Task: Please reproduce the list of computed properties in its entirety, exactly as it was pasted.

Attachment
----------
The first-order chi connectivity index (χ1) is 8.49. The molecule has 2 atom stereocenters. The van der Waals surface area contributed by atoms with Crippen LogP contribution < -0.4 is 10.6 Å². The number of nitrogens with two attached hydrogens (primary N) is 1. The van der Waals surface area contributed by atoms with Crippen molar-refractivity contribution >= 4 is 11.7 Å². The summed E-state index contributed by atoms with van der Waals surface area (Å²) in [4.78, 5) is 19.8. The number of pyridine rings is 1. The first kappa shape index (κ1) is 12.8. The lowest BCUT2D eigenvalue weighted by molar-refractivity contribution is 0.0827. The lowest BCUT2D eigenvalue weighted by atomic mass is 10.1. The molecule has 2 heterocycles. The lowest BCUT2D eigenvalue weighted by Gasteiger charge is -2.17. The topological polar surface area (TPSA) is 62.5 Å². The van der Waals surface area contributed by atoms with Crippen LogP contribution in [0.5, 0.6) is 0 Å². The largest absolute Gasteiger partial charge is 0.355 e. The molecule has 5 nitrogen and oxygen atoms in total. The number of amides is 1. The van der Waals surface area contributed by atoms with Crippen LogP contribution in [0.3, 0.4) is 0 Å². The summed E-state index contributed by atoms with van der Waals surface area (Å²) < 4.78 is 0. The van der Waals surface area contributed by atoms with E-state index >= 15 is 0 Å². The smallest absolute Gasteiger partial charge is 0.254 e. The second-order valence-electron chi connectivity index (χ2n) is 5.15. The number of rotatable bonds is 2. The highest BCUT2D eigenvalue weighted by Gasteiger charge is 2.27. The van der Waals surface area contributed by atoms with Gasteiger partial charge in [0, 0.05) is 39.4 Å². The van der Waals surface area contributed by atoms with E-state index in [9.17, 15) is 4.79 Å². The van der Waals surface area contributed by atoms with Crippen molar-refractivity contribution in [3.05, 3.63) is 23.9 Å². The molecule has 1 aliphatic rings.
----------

The first-order chi connectivity index (χ1) is 8.49. The molecule has 2 atom stereocenters. The van der Waals surface area contributed by atoms with Crippen LogP contribution < -0.4 is 10.6 Å². The number of nitrogens with two attached hydrogens (primary N) is 1. The van der Waals surface area contributed by atoms with Crippen molar-refractivity contribution >= 4 is 11.7 Å². The summed E-state index contributed by atoms with van der Waals surface area (Å²) in [4.78, 5) is 19.8. The number of pyridine rings is 1. The first kappa shape index (κ1) is 12.8. The lowest BCUT2D eigenvalue weighted by molar-refractivity contribution is 0.0827. The lowest BCUT2D eigenvalue weighted by atomic mass is 10.1. The molecule has 2 heterocycles. The lowest BCUT2D eigenvalue weighted by Gasteiger charge is -2.17. The topological polar surface area (TPSA) is 62.5 Å². The van der Waals surface area contributed by atoms with Crippen LogP contribution in [0.5, 0.6) is 0 Å². The largest absolute Gasteiger partial charge is 0.355 e. The molecule has 5 nitrogen and oxygen atoms in total. The number of amides is 1. The van der Waals surface area contributed by atoms with Crippen LogP contribution in [0.3, 0.4) is 0 Å². The summed E-state index contributed by atoms with van der Waals surface area (Å²) < 4.78 is 0. The van der Waals surface area contributed by atoms with E-state index >= 15 is 0 Å². The smallest absolute Gasteiger partial charge is 0.254 e. The second-order valence-electron chi connectivity index (χ2n) is 5.15. The number of rotatable bonds is 2. The highest BCUT2D eigenvalue weighted by Gasteiger charge is 2.27. The van der Waals surface area contributed by atoms with Gasteiger partial charge in [0, 0.05) is 39.4 Å². The van der Waals surface area contributed by atoms with E-state index in [9.17, 15) is 4.79 Å². The van der Waals surface area contributed by atoms with Crippen molar-refractivity contribution in [3.05, 3.63) is 23.9 Å². The molecule has 1 aliphatic rings.